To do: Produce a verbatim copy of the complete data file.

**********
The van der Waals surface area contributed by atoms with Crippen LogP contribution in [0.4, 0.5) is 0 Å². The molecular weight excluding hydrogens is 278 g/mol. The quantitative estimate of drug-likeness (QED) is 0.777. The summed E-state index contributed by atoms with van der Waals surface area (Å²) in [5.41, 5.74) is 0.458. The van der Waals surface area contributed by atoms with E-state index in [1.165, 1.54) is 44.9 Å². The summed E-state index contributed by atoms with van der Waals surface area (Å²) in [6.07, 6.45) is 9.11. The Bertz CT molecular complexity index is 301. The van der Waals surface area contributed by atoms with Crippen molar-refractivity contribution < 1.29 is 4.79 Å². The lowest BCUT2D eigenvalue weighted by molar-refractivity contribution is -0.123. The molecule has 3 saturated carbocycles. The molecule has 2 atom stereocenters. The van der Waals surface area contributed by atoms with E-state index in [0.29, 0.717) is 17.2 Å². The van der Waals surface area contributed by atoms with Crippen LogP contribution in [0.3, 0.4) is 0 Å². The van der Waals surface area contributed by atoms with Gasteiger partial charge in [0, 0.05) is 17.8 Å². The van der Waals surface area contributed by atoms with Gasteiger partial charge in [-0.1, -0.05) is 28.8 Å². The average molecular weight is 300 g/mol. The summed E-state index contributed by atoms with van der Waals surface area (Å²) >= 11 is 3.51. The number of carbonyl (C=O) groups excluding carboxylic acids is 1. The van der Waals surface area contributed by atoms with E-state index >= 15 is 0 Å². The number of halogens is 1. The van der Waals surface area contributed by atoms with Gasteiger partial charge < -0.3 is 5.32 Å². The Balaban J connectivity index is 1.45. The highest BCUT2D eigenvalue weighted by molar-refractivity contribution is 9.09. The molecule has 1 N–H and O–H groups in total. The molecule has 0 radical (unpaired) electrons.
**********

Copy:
The van der Waals surface area contributed by atoms with Crippen LogP contribution in [0.4, 0.5) is 0 Å². The molecular weight excluding hydrogens is 278 g/mol. The quantitative estimate of drug-likeness (QED) is 0.777. The summed E-state index contributed by atoms with van der Waals surface area (Å²) in [5.41, 5.74) is 0.458. The van der Waals surface area contributed by atoms with E-state index in [1.165, 1.54) is 44.9 Å². The summed E-state index contributed by atoms with van der Waals surface area (Å²) in [6.07, 6.45) is 9.11. The Bertz CT molecular complexity index is 301. The van der Waals surface area contributed by atoms with Crippen molar-refractivity contribution < 1.29 is 4.79 Å². The lowest BCUT2D eigenvalue weighted by molar-refractivity contribution is -0.123. The molecule has 3 saturated carbocycles. The molecule has 2 atom stereocenters. The van der Waals surface area contributed by atoms with E-state index in [0.29, 0.717) is 17.2 Å². The van der Waals surface area contributed by atoms with Crippen LogP contribution in [0.3, 0.4) is 0 Å². The van der Waals surface area contributed by atoms with Gasteiger partial charge in [0, 0.05) is 17.8 Å². The van der Waals surface area contributed by atoms with Gasteiger partial charge in [-0.1, -0.05) is 28.8 Å². The average molecular weight is 300 g/mol. The summed E-state index contributed by atoms with van der Waals surface area (Å²) >= 11 is 3.51. The number of carbonyl (C=O) groups excluding carboxylic acids is 1. The van der Waals surface area contributed by atoms with E-state index >= 15 is 0 Å². The number of halogens is 1. The van der Waals surface area contributed by atoms with Gasteiger partial charge < -0.3 is 5.32 Å². The Balaban J connectivity index is 1.45. The highest BCUT2D eigenvalue weighted by molar-refractivity contribution is 9.09. The molecule has 1 N–H and O–H groups in total. The molecule has 0 radical (unpaired) electrons.